In A Crumbling House, A Trove Of Everyday History For years, historian Adam Goodheart had been taking students to an old Maryland plantation. Little did he know there was a trove of family records — an intimate portrait of an influential family — stashed upstairs.

In A Crumbling House, A Trove Of Everyday History

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Now, to one family's private letters and other papers. Recently, a history professor and his students discovered thousands of documents going back as far as the 17th century. They were scrolled away in an old mansion in Maryland.

As NPR's Elizabeth Blair reports, they are the papers of a prominent family.

ELIZABETH BLAIR: Adam Goodheart gets excited about almost every scrap of paper he finds at Poplar Grove.

Professor ADAM GOODHEART (American History, Washington College): And this is right where it was when we found it. Directions for using the revolving steam washer, dated Easton, Maryland, June 7, 1832.

BLAIR: Goodheart is an American history professor at Washington College in Chestertown, Maryland. For about five years now, he's been taking his students to Poplar Grove - as the property is called - as a way of making history come alive. The place became even more important when they recently discovered boxes and crates full of family documents in a small room upstairs.

Prof. GOODHEART: My students just got really excited and started opening up some of these boxes and looking at papers. And I was saying to them, you know, these are the family's private papers, you might not want to be going through all of the stuff. But they got so excited that we all started looking through it and realizing that there was really a treasure trove here that we hadn't imagined.

BLAIR: Diaries, letters, political handbills, checkbook ledgers. Poplar Grove has been occupied more or less continuously by the same family since the mid-1700s. But it is not an untouched piece of history. These days, the house is occasionally rented out to hunters. Their big camouflage overalls hang in the living room, and a very modern girlie poster hangs in the kitchen.

Prof. GOODHEART: The deer heads are circa late 20th century, I would say. Maybe even early 21st.

BLAIR: From the outside, the large house looks to be in surprisingly good shape, given its age. But inside, it's kind of a mess - paint is peeling, vines are growing through cracks in the windows, and some of the stairs feel a little iffy under the feet. James Wood owns the property now.

Mr. JAMES WOOD (Owner, Poplar Grove): This whole place is sort of, as I describe it, a place in need of a plan.

BLAIR: James Wood is a descendant of the original owners of Poplar Grove, the prominent Emory family. The first known resident, Captain John Register Emory, was an officer in the Revolutionary War. Another Emory was a general in the War of 1812. James Wood says he's tried to keep the place in good shape, but the upkeep is tremendous.

Ms. MARY WOOD (James Wood's Mother): The first thing I said to my son when he got it, I was like, sell it. So that's not a patriotic thing to go over the radio.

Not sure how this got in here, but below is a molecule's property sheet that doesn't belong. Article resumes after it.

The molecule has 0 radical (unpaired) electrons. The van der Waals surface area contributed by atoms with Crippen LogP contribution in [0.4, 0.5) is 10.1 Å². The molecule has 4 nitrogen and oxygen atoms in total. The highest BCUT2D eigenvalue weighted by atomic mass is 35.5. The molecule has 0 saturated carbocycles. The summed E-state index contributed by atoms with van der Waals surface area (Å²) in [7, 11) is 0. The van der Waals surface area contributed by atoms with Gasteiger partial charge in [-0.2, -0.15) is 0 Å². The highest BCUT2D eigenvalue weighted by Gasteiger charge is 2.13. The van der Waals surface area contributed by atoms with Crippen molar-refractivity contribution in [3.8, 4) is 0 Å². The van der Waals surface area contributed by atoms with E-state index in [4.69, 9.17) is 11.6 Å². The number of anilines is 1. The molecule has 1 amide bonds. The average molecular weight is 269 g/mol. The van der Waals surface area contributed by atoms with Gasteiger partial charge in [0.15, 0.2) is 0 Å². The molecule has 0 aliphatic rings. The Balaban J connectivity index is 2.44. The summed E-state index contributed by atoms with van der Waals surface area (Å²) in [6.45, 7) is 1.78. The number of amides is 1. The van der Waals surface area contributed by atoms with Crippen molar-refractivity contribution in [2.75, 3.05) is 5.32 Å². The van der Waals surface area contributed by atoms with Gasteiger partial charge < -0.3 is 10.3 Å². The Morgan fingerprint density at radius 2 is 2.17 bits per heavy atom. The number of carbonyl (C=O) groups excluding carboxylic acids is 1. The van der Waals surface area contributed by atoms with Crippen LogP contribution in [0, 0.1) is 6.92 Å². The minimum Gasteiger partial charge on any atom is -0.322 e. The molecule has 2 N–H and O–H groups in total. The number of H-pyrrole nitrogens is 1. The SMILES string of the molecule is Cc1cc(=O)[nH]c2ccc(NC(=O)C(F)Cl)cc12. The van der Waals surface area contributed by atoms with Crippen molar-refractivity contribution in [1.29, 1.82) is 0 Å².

BLAIR: Mary Wood, James' mother, appreciates the history of Poplar Grove. She herself wrote a book about the women in the family. But she says to get this rambling house back in running order would be an enormous undertaking. As for the papers, this is a family that saved everything.

Ms. WOOD: I cannot understand why they didn't throw stuff out. I mean, little receipts for 25 cents. Anyway, these are all treasures now.

BLAIR: Among recent findings, firsthand accounts of slavery. In the papers of General Thomas Emory, there's a letter about Emory slaves who had escaped through the Underground Railroad in the 1830s. And an anti-slavery petition sent to the Maryland Legislature and signed by dozens of citizens of Queen Anne's County.

Prof. GOODHEART: Many people who, themselves, were slave owners including a number of Emorys. There's W.H. Emory right here, who we believe was William Emory, the son of General Thomas, who was a member of the Legislature considering this. So this is a son petitioning his father.

BLAIR: Adam Goodheart feels like he knows the Emorys after reading their personal letters and learning about the details of their lives. He and the other historians working on the project even make regular visits to the family cemetery next to the house.

Prof. GOODHEART: Greetings Emorys and thank you, as always, for letting us come here to this place that was so important to so many generations of you.

BLAIR: Back at the house, Mary Wood says she doesn't think any of the Emory ancestors will mind that their private family papers will leave Poplar Grove for the first time in more than 300 years, except for one.

Ms. WOOD: Well, I'll tell you the one who would object that I know of is Lloyd, the one who…

Mr. WOOD: Oh.

Ms. WOOD: …left the place to James because he was a true hermit. So he is turning over in his grave.

BLAIR: The Emory papers from Poplar Grove are now being studied at the Maryland State Archives. Adam Goodheart started a blog about the project where you can see photos of the house and read transcripts of some of the original documents.

Elizabeth Blair, NPR News.

NORRIS: And among those findings at Poplar Grove, a racy 19th century poem. You can hear a reading of part of it at

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